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February 12, 2007

NJDC Decries Mitt Romney’s Embrace of Henry Ford

Listed in: NJDC News, Press Releases

Location of Presidential Announcement Suggests Romney Needs American and Jewish Histories 101

Washington, DC - The National Jewish Democratic Council (NJDC) expressed its deep concerns today about Republican Mitt Romney's decision to announce his candidacy for President from the Henry Ford Museum in Detroit, Michigan. Located on grounds formerly owned by Ford, the museum is a testament to the life of Henry Ford, a notorious anti-Semite and xenophobe whose belief that Jews were second-class, inferior citizens were expressed in detail in his writings on his theory of Americanization. Ford was also bestowed with the Grand Service Cross of the Supreme Order of the German Eagle by Adolf Hitler.

"NJDC is deeply troubled by Governor Romney's choice of locations to announce his Presidential campaign. Romney has been traveling the country talking about inclusiveness and understanding of people from all walks of life. Yet he chooses to kick off his presidential campaign on the former estate of a well-known and outspoken anti-Semite and xenophobe. Mitt Romney's embrace of Henry Ford and association of Ford's legacy with his presidential campaign raises serious questions about either the sincerity of Romney's words or his understanding of basic American history," said NJDC Executive Director Ira Forman.

This is not the first time that Mitt Romney has raised concerns in the American Jewish community. As Governor as Massachusetts, Romney vetoed a 2003 Massachusetts budget and caused an increase in the cost and reducing the availability of kosher meals for Jewish residents on Medicaid. Romney was criticized at the time by Jewish community officials. The Orthodox Union was disappointed by the veto, calling "access to kosher meals" a "religious liberty issue."  The state legislature overrode the veto, though Romney's position was clear. (Click here to read more about this topic)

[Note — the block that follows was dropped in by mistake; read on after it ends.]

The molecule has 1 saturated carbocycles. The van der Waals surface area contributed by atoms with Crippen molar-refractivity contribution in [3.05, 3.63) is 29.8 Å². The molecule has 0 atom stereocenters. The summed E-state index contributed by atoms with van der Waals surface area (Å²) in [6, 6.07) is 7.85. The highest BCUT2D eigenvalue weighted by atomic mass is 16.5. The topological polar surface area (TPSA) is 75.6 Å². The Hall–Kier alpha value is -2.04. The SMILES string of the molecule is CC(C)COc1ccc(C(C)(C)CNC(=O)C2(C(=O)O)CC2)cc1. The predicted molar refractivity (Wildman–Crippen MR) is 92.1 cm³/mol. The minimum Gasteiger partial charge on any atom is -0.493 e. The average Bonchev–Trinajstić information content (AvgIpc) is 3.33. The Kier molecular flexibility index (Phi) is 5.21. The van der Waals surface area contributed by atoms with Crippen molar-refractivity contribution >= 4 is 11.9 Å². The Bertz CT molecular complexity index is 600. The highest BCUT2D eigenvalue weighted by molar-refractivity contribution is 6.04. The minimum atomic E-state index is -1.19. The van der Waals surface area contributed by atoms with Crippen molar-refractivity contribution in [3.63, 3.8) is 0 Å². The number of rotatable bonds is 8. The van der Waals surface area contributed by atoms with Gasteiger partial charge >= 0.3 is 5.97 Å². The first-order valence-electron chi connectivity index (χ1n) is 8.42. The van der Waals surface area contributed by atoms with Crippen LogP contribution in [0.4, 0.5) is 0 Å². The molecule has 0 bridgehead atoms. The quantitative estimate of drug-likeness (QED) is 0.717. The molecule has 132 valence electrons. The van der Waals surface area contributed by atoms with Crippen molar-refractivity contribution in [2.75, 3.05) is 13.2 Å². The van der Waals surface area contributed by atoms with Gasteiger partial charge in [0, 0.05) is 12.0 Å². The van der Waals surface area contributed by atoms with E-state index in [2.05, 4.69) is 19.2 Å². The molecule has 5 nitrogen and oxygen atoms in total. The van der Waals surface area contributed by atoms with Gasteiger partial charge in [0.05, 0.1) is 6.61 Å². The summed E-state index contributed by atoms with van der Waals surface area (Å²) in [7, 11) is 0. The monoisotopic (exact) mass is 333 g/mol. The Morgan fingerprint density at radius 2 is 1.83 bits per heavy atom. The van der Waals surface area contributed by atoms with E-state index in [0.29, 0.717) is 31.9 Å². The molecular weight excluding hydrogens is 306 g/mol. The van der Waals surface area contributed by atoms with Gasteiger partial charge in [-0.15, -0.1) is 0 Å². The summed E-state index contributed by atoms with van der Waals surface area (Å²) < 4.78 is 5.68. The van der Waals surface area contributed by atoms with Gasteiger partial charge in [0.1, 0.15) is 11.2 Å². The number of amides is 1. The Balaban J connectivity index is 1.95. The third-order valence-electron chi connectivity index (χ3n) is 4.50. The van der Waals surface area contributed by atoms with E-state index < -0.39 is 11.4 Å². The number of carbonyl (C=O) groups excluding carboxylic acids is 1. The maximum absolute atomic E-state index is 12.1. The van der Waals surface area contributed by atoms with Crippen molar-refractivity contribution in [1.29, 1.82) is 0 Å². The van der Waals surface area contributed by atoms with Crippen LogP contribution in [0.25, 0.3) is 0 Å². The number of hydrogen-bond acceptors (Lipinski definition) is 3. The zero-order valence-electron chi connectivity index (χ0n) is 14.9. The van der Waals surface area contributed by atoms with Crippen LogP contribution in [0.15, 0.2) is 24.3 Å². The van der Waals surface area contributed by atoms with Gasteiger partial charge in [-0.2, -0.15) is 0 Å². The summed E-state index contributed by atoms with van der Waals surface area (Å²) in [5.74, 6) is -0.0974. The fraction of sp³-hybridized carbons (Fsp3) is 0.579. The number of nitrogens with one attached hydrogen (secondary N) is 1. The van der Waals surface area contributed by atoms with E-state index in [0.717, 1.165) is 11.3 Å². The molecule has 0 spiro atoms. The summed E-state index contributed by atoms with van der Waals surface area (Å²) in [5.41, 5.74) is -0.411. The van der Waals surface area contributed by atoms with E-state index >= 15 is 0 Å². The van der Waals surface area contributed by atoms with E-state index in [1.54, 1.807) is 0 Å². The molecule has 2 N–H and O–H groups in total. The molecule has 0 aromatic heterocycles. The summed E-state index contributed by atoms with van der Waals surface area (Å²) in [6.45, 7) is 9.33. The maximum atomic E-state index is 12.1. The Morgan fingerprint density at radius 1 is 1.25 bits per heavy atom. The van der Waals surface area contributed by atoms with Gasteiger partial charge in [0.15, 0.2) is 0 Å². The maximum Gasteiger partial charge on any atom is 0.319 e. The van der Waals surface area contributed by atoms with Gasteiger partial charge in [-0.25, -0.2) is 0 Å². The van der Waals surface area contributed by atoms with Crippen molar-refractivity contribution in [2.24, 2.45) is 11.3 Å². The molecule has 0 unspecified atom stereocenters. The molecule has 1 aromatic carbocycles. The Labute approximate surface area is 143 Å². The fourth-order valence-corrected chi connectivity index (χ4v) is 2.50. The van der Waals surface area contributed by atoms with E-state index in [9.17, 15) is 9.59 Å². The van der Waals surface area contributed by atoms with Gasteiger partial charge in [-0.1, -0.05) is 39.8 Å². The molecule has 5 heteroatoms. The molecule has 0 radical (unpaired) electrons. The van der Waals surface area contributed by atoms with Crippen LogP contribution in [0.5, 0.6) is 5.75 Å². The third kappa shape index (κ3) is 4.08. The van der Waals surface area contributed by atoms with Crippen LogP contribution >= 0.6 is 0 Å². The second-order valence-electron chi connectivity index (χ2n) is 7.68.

Political candidates who have used Henry Ford as a cornerstone of their campaigns have often been met with skepticism by the American Jewish community. Most recently, former Congressman J.D. Hayworth (R-AZ) lost to Henry Mitchell last November after Hayworth refused to distance himself from his previous praise of Henry Ford's theory of Americanization. (Click here to read more)

"Mitt Romney's courtship of the Jewish community has primarily occurred within the realm of political fundraising. He will soon find out, however, that simple pro-Israel platitudes will only get him so far in the Jewish community. We hope that Mitt Romney will dedicate himself to learning American history - and especially the history of the American Jewish community," Forman concluded.